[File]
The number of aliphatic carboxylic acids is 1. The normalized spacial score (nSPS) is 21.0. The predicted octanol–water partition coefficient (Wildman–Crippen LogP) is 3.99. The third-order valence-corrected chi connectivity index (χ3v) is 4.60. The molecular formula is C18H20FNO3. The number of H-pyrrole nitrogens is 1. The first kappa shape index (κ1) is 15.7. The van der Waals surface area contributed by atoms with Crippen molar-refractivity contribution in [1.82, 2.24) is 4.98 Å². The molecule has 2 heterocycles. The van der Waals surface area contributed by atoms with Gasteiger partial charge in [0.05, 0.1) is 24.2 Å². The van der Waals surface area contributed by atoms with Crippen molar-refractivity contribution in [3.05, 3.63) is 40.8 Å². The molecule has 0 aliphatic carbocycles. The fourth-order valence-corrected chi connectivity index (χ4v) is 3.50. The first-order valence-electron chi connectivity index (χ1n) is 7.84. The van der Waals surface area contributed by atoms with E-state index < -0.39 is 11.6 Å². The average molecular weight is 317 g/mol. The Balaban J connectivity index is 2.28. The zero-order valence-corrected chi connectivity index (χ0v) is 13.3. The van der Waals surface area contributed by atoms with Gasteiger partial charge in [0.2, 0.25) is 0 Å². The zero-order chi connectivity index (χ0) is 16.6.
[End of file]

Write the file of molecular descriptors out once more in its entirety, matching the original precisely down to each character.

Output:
The number of aliphatic carboxylic acids is 1. The normalized spacial score (nSPS) is 21.0. The predicted octanol–water partition coefficient (Wildman–Crippen LogP) is 3.99. The third-order valence-corrected chi connectivity index (χ3v) is 4.60. The molecular formula is C18H20FNO3. The number of H-pyrrole nitrogens is 1. The first kappa shape index (κ1) is 15.7. The van der Waals surface area contributed by atoms with Crippen molar-refractivity contribution in [1.82, 2.24) is 4.98 Å². The molecule has 2 heterocycles. The van der Waals surface area contributed by atoms with Gasteiger partial charge in [0.05, 0.1) is 24.2 Å². The van der Waals surface area contributed by atoms with Crippen molar-refractivity contribution in [3.05, 3.63) is 40.8 Å². The molecule has 0 aliphatic carbocycles. The fourth-order valence-corrected chi connectivity index (χ4v) is 3.50. The first-order valence-electron chi connectivity index (χ1n) is 7.84. The van der Waals surface area contributed by atoms with E-state index < -0.39 is 11.6 Å². The average molecular weight is 317 g/mol. The Balaban J connectivity index is 2.28. The zero-order valence-corrected chi connectivity index (χ0v) is 13.3. The van der Waals surface area contributed by atoms with Gasteiger partial charge in [0.2, 0.25) is 0 Å². The zero-order chi connectivity index (χ0) is 16.6.